Animals Awake, a Dutch organization for animals akin to PETA in the U.S., “takes a page from [their] playbook,” according to David at Adfreak. This commercial, in which a stripper is brutally murdered in front of a live audience, is so shocking that my first I thought was that it was a parody. It’s not.
Major major major trigger warning:
The critique, of course, is that Animals Awake is contributing to an atmosphere in which violence against women is ubiquitous (see Jezebel, for example). But I actually think that this commercial works in that we are (I hope) genuinely horrified by the murder at the end. I don’t think it normalizes violence against women like so many other ads/media/products do (see here, here, here, here, here, here, here, here, and here for examples).
BUT it does normalize the connection between violence and sex. There is absolutely no reason why the person murdered in this ad had to a stripper. There is no reason to spend the first half of the commercial titillating us, only to have it suddenly turned into a horror show. There’s absolutely no connection. But because sex and violence are so frequently linked in the American imagination, it actually took me a few minutes of thinking about it to remember that. And I’m kind of horrified that, in my mind, sex and violence go together like peas and carrots. This ad only reinforces that connection.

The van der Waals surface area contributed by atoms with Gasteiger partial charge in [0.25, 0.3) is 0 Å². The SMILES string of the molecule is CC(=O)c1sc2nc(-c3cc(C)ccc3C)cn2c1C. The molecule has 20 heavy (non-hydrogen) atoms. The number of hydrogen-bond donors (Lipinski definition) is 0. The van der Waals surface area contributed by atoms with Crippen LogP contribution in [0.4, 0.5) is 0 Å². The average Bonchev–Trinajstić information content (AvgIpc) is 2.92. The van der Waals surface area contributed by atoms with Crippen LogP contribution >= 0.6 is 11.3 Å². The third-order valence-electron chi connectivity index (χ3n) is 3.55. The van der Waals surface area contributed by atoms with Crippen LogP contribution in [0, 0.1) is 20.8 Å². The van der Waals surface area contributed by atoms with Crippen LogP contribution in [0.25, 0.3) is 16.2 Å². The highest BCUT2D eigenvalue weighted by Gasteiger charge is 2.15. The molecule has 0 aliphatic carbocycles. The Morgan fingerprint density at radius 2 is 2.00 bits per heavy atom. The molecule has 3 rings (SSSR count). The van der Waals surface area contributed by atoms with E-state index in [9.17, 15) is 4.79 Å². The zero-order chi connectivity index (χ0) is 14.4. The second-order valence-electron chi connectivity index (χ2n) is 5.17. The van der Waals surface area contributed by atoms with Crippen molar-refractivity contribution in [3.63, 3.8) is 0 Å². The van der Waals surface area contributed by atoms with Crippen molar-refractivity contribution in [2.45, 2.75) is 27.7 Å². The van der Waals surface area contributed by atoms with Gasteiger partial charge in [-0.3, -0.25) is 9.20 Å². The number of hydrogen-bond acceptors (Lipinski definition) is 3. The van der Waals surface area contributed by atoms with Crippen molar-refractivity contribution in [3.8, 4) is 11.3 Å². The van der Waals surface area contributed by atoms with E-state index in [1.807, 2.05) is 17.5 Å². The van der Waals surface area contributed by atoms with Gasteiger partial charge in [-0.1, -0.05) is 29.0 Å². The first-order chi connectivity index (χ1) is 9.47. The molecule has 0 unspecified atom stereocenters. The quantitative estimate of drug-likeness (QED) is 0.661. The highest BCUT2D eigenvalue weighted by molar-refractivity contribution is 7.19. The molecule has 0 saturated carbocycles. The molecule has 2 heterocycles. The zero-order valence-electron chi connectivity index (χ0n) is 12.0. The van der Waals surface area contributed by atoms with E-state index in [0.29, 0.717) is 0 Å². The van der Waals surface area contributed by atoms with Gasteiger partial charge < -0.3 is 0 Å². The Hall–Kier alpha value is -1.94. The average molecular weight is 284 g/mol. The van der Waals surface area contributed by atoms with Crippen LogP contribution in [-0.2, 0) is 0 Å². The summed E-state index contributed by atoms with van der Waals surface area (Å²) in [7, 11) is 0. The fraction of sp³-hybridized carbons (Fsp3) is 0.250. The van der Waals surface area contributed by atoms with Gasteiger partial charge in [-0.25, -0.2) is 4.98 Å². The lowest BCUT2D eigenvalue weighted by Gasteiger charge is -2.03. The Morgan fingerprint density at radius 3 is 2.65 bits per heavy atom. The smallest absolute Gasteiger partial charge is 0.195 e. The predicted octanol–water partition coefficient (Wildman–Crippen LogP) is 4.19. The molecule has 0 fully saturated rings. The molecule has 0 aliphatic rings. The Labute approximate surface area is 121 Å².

Sorry I made you watch it.
Here’s another PSA, this one from the U.K., with exactly the same idea.
UPDATE: In the comments, jeffliveshere points out that the commercial is based on a pun:
I agree that the sex and violence connection is unnecessary–but, to be clear, there is wordplay involved–“stripping fish” is apparently a technical term for removing the guts of fish…
Okay, so maybe there isn’t “absolutely no connection.” Even so?
—————————Lisa Wade, PhD is an Associate Professor at Tulane University. She is the author of American Hookup, a book about college sexual culture; a textbook about gender; and a forthcoming introductory text: Terrible Magnificent Sociology. You can follow her on Twitter and Instagram.